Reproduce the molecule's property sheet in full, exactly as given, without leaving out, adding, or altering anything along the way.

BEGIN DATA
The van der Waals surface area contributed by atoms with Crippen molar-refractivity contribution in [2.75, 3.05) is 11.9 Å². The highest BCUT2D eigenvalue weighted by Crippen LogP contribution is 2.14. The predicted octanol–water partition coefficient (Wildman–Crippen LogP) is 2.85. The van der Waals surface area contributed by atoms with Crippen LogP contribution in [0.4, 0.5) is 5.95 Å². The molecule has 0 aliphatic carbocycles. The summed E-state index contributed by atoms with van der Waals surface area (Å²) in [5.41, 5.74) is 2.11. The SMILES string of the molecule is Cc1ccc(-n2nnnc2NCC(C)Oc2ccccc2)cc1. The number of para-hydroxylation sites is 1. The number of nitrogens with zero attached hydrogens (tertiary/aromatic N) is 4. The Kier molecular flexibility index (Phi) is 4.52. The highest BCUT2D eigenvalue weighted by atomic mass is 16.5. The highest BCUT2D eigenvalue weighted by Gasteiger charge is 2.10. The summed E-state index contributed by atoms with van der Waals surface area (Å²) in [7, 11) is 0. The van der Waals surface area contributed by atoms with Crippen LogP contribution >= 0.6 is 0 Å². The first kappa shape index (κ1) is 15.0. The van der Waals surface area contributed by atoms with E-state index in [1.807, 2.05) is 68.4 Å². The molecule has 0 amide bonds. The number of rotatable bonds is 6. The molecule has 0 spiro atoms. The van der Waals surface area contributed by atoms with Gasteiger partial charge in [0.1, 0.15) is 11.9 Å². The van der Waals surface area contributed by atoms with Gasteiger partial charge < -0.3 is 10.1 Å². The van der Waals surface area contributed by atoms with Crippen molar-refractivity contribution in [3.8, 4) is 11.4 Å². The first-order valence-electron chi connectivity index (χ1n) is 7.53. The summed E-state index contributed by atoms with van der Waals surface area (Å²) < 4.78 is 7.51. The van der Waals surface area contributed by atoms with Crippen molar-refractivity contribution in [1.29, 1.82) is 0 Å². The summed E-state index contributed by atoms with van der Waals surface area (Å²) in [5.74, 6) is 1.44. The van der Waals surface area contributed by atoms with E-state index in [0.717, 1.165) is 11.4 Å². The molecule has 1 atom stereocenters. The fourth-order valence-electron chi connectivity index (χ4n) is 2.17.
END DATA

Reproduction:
The van der Waals surface area contributed by atoms with Crippen molar-refractivity contribution in [2.75, 3.05) is 11.9 Å². The highest BCUT2D eigenvalue weighted by Crippen LogP contribution is 2.14. The predicted octanol–water partition coefficient (Wildman–Crippen LogP) is 2.85. The van der Waals surface area contributed by atoms with Crippen LogP contribution in [0.4, 0.5) is 5.95 Å². The molecule has 0 aliphatic carbocycles. The summed E-state index contributed by atoms with van der Waals surface area (Å²) in [5.41, 5.74) is 2.11. The SMILES string of the molecule is Cc1ccc(-n2nnnc2NCC(C)Oc2ccccc2)cc1. The number of para-hydroxylation sites is 1. The number of nitrogens with zero attached hydrogens (tertiary/aromatic N) is 4. The Kier molecular flexibility index (Phi) is 4.52. The highest BCUT2D eigenvalue weighted by atomic mass is 16.5. The highest BCUT2D eigenvalue weighted by Gasteiger charge is 2.10. The summed E-state index contributed by atoms with van der Waals surface area (Å²) in [7, 11) is 0. The van der Waals surface area contributed by atoms with Crippen LogP contribution >= 0.6 is 0 Å². The first kappa shape index (κ1) is 15.0. The van der Waals surface area contributed by atoms with E-state index in [1.807, 2.05) is 68.4 Å². The molecule has 0 amide bonds. The number of rotatable bonds is 6. The molecule has 0 spiro atoms. The van der Waals surface area contributed by atoms with Gasteiger partial charge in [0.1, 0.15) is 11.9 Å². The van der Waals surface area contributed by atoms with Gasteiger partial charge < -0.3 is 10.1 Å². The van der Waals surface area contributed by atoms with Crippen molar-refractivity contribution in [3.8, 4) is 11.4 Å². The first-order valence-electron chi connectivity index (χ1n) is 7.53. The summed E-state index contributed by atoms with van der Waals surface area (Å²) < 4.78 is 7.51. The van der Waals surface area contributed by atoms with Crippen molar-refractivity contribution in [1.29, 1.82) is 0 Å². The summed E-state index contributed by atoms with van der Waals surface area (Å²) in [5.74, 6) is 1.44. The van der Waals surface area contributed by atoms with E-state index in [0.717, 1.165) is 11.4 Å². The molecule has 1 atom stereocenters. The fourth-order valence-electron chi connectivity index (χ4n) is 2.17.